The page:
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Social media is no longer relegated to leisure and selfies. Employers have integrated social media to assist in recruiting and hiring top talent.  For example, it is now the “norm” to post and publicize job listings on social media platforms to recruit prospective applicants.In addition, many employers use social media to help investigate and evaluate candidates by reviewing their profiles, interests, public statements, posted photographs, and other information, assessing whether the candidate is a right fit for the company.

The use of social media in recruiting and hiring is fairly new. As a result, there are certain legal issues and pitfalls that employers encounter which they may not have anticipated or prepared to address. Below are tips to effectively use social media for recruiting and hiring without exposing your business to liability.

Tip No. 1 -Treat Job Postings on Social Media Platforms with the Same Care and Protocols as “Traditional” Job Postings

It is important to understand that job postings on social media platforms must adhere to the same regulations under federal discrimination laws as other more “traditional” job listings.As a result, employers who have at least 15 employees on payroll must maintain a record of the text of any such social media job postings for at least one year from the date of the posting.

Tip No. 2 – Mitigate the Risk of Unlawful Discrimination by Not Delving Too Deep Into an Applicant’s Social Media Profiles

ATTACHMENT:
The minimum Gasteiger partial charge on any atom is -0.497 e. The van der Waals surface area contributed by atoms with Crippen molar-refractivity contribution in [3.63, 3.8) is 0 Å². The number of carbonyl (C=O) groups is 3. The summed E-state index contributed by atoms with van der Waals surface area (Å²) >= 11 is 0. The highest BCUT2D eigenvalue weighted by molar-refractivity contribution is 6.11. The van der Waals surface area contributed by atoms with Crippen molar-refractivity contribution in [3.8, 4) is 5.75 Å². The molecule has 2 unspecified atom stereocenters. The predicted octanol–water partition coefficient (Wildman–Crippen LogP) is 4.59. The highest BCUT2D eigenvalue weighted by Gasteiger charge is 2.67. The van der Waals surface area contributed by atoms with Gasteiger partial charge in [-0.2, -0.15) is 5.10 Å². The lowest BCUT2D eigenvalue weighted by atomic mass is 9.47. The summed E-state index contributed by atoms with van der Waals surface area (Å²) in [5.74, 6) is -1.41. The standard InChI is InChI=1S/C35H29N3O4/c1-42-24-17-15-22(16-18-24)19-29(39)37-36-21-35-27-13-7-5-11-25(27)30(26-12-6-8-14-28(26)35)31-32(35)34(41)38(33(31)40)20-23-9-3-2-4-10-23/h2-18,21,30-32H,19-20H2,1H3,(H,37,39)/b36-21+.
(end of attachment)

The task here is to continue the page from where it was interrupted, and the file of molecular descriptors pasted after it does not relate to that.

Many job candidates may inadvertently share too much personal information on their social media profiles. For example, a profile may reveal a candidate’s religion, age, ethnicity, national origin, medical history, race, pregnancy, or gender of an applicant.  This creates a potential risk for employers because reviewing this information and reaching an adverse hiring decision could lead to a candidate alleging that you, the employer, made a discriminatory hiring decision. As a result, it may be prudent to avoid a “deep dive” into a particular candidate’s social media profiles and instead focus on getting a general overview of a candidate’s “digital life” or “personal brand.”

Tip No. 3 – Never Ask for an Applicant’s Social Media Login Credentials

You should never ask for a candidate’s social media login credentials. In fact, doing so could be a violation of law. Approximately 26 states enacted legislation that generally prohibits employers from requesting the usernames and passwords of either job applicants or current employees.In addition, there isa federal law on the books known as the Stored Communications Act (“SCA”) that prohibits the unauthorized accessing of an electronic communications facility.  Basically, the SCA established that if an employer coerces an applicant to obtain their login credentials, they are in violation of federal law and could be subject to actual damages, punitive damages, and attorneys’ fees.

Tip No. 4 – Consider Separating the Hiring Manager from the Individual Tasked with Inspecting Social Media Profiles

To provide a layer of legal protection for your business, consider designating an employee with no hiring authority, or even retaining an outside organization,to examine the social media profiles of job applicants. Make sure the individual or company that is tasked with examining social media profiles, does so without placing any weight on an applicant’s age, race, citizenship, creed, disability, ethnicity, gender, or any other protected category.

Have Questions About Using Social Media for Recruiting and Hiring? Speak to an Experienced Business Lawyer in Los Angeles Today

If you have questions about the most effective strategies for using social media to recruit and hire talent, do not hesitate to contact the Hakim Law Group. We are comprised of professional, trusted and reputable business attorneys in Los Angeles who can help you get your business on the right track. For additional information or to schedule an appointment please call us at 310.993.2203 or visit to learn more.